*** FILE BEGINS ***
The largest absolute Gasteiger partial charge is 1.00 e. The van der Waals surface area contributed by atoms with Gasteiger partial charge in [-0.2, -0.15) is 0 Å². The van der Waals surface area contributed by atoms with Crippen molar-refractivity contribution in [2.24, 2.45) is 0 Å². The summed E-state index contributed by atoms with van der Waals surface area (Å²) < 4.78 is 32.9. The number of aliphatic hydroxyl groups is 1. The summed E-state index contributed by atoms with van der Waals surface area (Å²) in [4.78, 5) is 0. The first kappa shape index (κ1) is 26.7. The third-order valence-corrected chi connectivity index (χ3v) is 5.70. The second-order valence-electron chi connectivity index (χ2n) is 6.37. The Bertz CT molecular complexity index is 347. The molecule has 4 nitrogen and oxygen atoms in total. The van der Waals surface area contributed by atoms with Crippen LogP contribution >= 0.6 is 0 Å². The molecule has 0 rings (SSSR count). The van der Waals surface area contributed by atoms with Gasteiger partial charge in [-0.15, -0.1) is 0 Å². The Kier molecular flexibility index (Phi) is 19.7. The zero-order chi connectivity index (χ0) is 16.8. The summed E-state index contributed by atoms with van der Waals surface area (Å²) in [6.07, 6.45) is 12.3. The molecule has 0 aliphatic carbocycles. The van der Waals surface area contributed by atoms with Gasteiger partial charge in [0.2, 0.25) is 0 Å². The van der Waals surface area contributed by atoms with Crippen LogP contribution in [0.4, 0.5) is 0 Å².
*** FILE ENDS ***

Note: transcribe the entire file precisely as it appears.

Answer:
The largest absolute Gasteiger partial charge is 1.00 e. The van der Waals surface area contributed by atoms with Gasteiger partial charge in [-0.2, -0.15) is 0 Å². The van der Waals surface area contributed by atoms with Crippen molar-refractivity contribution in [2.24, 2.45) is 0 Å². The summed E-state index contributed by atoms with van der Waals surface area (Å²) < 4.78 is 32.9. The number of aliphatic hydroxyl groups is 1. The summed E-state index contributed by atoms with van der Waals surface area (Å²) in [4.78, 5) is 0. The first kappa shape index (κ1) is 26.7. The third-order valence-corrected chi connectivity index (χ3v) is 5.70. The second-order valence-electron chi connectivity index (χ2n) is 6.37. The Bertz CT molecular complexity index is 347. The molecule has 4 nitrogen and oxygen atoms in total. The van der Waals surface area contributed by atoms with Crippen LogP contribution >= 0.6 is 0 Å². The molecule has 0 rings (SSSR count). The van der Waals surface area contributed by atoms with Gasteiger partial charge in [-0.15, -0.1) is 0 Å². The Kier molecular flexibility index (Phi) is 19.7. The zero-order chi connectivity index (χ0) is 16.8. The summed E-state index contributed by atoms with van der Waals surface area (Å²) in [6.07, 6.45) is 12.3. The molecule has 0 aliphatic carbocycles. The van der Waals surface area contributed by atoms with Gasteiger partial charge in [0.2, 0.25) is 0 Å². The van der Waals surface area contributed by atoms with Crippen LogP contribution in [0.4, 0.5) is 0 Å².